Bates rose to the top of 61 candidates who applied for the job of Village manager. While she didn’t know much about Yellow Springs when she first applied, the more she knew, the more she wanted the job.
The three manager finalists spent two days in the village at the end of May, meeting with Village staff, Council and groups of citizens. While the schedule was undeniably tiring, several Council members remarked at the time that Bates seemed the most energized at the end of the process. She agrees.
“I enjoyed it. I really did,” she said of the two-day interview. Wrapping up her final interview with Council members late on the second day, she told them, ‘I’m still having fun.’”
After she got the job, Bates and her husband, Mike, began looking for a house in town, but so far haven’t found one — they may end up building, she said. Her experience looking for a place to live is informing her sense of the many challenges Yellow Springs faces in attracting new business, since companies need places for employees to live.
Stating that, “there are some houses we could afford and some we couldn’t,” Bates said she’d like to see a wider range of housing available in Yellow Springs.
For now, she’s renting an apartment during the week while her husband, Mike, stays in their home in Milford, Ohio, about an hour and 20 minutes away. The couple, who don’t have children, lives with their seven cats, and Mike, who works in the mortgage loan department of the Fifth Third Bank in Cincinnati, has a t-shirt that reads, “Real Men Admit They Love Cats.” However, Bates is quick to add, she personally likes all animals. She also likes baking, hiking and reading, mainly fiction.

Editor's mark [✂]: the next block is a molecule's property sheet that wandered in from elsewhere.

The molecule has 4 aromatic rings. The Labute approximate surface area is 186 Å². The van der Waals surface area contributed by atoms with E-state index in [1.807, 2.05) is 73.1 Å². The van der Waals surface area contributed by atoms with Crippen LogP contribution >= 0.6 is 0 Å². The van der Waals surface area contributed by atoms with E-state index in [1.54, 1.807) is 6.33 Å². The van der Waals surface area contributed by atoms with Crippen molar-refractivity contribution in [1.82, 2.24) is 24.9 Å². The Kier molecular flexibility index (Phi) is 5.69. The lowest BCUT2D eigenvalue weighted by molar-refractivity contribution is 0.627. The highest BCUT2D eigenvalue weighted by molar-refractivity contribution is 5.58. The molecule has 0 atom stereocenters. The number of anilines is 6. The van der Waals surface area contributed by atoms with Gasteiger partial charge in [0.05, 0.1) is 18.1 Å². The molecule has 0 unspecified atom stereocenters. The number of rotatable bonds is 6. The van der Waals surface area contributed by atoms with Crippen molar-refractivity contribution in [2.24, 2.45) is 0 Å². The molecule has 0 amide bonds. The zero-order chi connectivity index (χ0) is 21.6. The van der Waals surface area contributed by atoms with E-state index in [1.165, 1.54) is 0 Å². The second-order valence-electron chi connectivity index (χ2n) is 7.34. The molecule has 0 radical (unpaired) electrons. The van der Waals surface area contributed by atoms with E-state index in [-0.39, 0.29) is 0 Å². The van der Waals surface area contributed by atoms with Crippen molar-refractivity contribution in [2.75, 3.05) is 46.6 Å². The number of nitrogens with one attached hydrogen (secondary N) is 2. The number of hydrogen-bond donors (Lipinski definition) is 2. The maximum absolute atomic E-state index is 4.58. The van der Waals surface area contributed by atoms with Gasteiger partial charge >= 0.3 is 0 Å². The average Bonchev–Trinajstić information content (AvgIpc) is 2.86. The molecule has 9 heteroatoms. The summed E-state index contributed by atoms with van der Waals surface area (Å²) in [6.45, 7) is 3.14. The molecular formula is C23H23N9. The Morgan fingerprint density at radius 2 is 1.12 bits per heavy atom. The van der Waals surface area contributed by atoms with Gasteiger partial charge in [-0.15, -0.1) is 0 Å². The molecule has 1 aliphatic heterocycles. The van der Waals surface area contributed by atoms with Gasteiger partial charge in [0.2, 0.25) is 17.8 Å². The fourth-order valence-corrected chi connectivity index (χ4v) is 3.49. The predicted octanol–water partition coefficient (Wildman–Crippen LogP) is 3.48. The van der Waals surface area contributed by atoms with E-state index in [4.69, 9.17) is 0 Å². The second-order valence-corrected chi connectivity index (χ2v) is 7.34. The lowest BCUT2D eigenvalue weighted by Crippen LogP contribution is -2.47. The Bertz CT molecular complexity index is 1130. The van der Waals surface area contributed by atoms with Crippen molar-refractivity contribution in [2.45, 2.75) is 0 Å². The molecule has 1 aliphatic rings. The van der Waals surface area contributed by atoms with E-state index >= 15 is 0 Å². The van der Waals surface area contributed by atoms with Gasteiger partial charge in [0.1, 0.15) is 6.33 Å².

Still, she’s not too comfortable talking about herself.
“I like to think I’m open. I like to think I’m honest. I like to think I’m fair,” she said in describing herself, before adding, “but really, I’m not very interesting.”
Villagers can come to their own conclusion about that. Bates grew up in Goshen, Ohio, and much of her family still lives in the area. She’s close to her family, which includes two brothers and two sisters, and spends each Saturday morning cleaning the home of her 84-year-old father in Goshen, then shopping for his groceries.
“I’m the over-achieving middle child,” Bates said with a smile.
In college Bates studied forestry with an emphasis on recreation, thinking she’d like to work in a natural area. But that was during the Reagan years and the federal government wasn’t hiring, so she ended up as a groundskeeper at a community college. Next, she spent 12 years as a police dispatcher, while getting a masters in public administration at night from Northern Kentucky University. Bates then worked for seven years as head administrator at the Kenton County Detention Center before moving on to become the village administrator at Williamsburg, a job she also kept for seven years.
Although working as head of a detention center might seem a long way from managing a village, Bates says the two jobs are similar.
“Really, a detention center is a little city,” she said, one that supplies a variety of services to those who live there, and a village, of course, is the same.
Bates aims to do her part in making sure that services keep working in Yellow Springs, which she is happy to call her new home.
“I just like it,” she said of the village. “Yellow Springs is a unique community. You want to keep it that way.”